The global addiction academy project: a global phenomenon - requiring a global solution - from a global community

Hafford-Letchfield, Trish ORCID logoORCID:, Clancy, Carmel, Murphy-Parker, Dana and Vargas, Divane (2014) The global addiction academy project: a global phenomenon - requiring a global solution - from a global community. In: International Nurses Society on Addiction, 16-18 October 2014, Washington, USA. . [Conference or Workshop Item]

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The emergence of different and effective modes of e-communications has rapidly expanded possibilities for more extensive dialogue, collaboration and learning. For professionals and those working with addiction issues and support services, these offer increased opportunities to break down significant barriers to integrating issues of addiction into the care sector workforce and to ensure that the workforce can respond more appropriately and confidently and to access a range of up-to-date resources as well as to share best practice and expertise. Our international collaboration to develop a Global Classroom which started at the beginning of 2014 seeks to provide an innovative online platform for stimulating learning among people of different disciplines and interests on addictions. We aim to bring people together from diverse cultural communities to engage in dialogue, debate and to share ideas on addiction beyond their own peers, regions or country and to meet a range of learning needs within this structure which is inclusive and developmental. This symposium will share the outcomes of our early developments in the first year of developing a global addiction academy project, the challenges and possibilities particularly focusing on the impact of such methodology on achieving wider engagement on a global public health issue and enhancing inter-professional learning.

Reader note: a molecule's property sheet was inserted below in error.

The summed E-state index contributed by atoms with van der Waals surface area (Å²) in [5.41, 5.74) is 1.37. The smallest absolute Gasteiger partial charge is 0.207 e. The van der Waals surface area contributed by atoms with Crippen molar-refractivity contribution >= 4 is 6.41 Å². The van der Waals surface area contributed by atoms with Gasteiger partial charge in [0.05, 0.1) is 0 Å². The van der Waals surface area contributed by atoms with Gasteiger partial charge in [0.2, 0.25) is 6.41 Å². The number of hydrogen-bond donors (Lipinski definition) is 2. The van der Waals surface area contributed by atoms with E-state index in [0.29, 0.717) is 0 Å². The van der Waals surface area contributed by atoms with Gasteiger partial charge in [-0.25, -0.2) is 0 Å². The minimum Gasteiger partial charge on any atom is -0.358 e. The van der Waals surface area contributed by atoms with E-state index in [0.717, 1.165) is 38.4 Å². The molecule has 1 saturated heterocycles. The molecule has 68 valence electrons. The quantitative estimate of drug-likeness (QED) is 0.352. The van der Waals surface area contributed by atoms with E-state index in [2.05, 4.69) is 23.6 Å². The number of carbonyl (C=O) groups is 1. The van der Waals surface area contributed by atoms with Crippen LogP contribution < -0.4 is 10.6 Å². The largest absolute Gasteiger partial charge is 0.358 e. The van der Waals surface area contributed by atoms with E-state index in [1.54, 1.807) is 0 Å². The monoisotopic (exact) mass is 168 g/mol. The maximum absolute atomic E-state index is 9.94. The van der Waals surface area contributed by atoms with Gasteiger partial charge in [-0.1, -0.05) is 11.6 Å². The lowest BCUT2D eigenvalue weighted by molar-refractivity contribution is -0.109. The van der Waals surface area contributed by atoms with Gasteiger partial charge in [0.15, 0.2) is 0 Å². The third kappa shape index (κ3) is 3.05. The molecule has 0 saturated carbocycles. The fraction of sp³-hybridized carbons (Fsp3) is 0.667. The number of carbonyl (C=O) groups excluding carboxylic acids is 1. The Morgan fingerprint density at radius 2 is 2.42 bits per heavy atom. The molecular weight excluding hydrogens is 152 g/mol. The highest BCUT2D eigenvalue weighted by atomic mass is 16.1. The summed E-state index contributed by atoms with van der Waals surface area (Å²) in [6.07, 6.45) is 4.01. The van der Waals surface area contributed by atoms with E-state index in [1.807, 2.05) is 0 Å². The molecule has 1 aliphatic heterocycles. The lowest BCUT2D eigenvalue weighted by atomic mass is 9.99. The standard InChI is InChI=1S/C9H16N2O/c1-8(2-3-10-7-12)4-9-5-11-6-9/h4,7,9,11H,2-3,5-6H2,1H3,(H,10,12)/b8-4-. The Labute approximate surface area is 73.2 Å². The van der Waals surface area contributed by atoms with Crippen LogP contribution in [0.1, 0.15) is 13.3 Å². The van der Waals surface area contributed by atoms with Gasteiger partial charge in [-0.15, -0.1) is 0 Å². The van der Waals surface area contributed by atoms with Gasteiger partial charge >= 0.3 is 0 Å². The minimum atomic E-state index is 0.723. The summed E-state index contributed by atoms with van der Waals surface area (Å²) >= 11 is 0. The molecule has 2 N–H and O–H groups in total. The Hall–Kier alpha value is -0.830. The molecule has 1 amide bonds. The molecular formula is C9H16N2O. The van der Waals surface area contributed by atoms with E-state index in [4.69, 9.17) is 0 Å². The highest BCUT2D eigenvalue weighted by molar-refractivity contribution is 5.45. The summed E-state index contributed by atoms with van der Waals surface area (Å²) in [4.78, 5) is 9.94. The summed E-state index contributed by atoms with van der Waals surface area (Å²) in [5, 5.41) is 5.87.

Item Type: Conference or Workshop Item (Speech)
Keywords (uncontrolled): Global addiction; interprofessional learning; problematic substance use; community of practice
Research Areas: A. > School of Health and Education > Mental Health, Social Work and Interprofessional Learning
A. > Centre for Education Research and Scholarship (CERS)
Item ID: 13989
Notes on copyright: Not required
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Depositing User: Trish Hafford-Letchfield
Date Deposited: 05 Dec 2014 14:26
Last Modified: 29 Nov 2022 23:20

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